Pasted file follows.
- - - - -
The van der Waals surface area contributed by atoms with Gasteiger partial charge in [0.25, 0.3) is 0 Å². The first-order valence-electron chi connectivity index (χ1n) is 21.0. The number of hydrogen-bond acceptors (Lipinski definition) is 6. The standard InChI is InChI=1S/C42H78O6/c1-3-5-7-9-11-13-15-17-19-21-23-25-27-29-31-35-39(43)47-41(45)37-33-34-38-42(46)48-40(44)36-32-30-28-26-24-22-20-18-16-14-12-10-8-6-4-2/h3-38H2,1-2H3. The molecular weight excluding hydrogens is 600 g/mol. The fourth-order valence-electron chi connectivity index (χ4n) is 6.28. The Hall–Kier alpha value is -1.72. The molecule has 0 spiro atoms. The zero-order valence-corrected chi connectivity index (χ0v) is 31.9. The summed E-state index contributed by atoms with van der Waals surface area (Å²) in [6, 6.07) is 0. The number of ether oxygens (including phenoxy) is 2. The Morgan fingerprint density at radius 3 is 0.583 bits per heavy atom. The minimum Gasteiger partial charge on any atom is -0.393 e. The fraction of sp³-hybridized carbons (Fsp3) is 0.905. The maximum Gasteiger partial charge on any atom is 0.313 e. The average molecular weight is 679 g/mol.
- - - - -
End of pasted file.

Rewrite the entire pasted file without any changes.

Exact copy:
The van der Waals surface area contributed by atoms with Gasteiger partial charge in [0.25, 0.3) is 0 Å². The first-order valence-electron chi connectivity index (χ1n) is 21.0. The number of hydrogen-bond acceptors (Lipinski definition) is 6. The standard InChI is InChI=1S/C42H78O6/c1-3-5-7-9-11-13-15-17-19-21-23-25-27-29-31-35-39(43)47-41(45)37-33-34-38-42(46)48-40(44)36-32-30-28-26-24-22-20-18-16-14-12-10-8-6-4-2/h3-38H2,1-2H3. The molecular weight excluding hydrogens is 600 g/mol. The fourth-order valence-electron chi connectivity index (χ4n) is 6.28. The Hall–Kier alpha value is -1.72. The molecule has 0 spiro atoms. The zero-order valence-corrected chi connectivity index (χ0v) is 31.9. The summed E-state index contributed by atoms with van der Waals surface area (Å²) in [6, 6.07) is 0. The number of ether oxygens (including phenoxy) is 2. The Morgan fingerprint density at radius 3 is 0.583 bits per heavy atom. The minimum Gasteiger partial charge on any atom is -0.393 e. The fraction of sp³-hybridized carbons (Fsp3) is 0.905. The maximum Gasteiger partial charge on any atom is 0.313 e. The average molecular weight is 679 g/mol.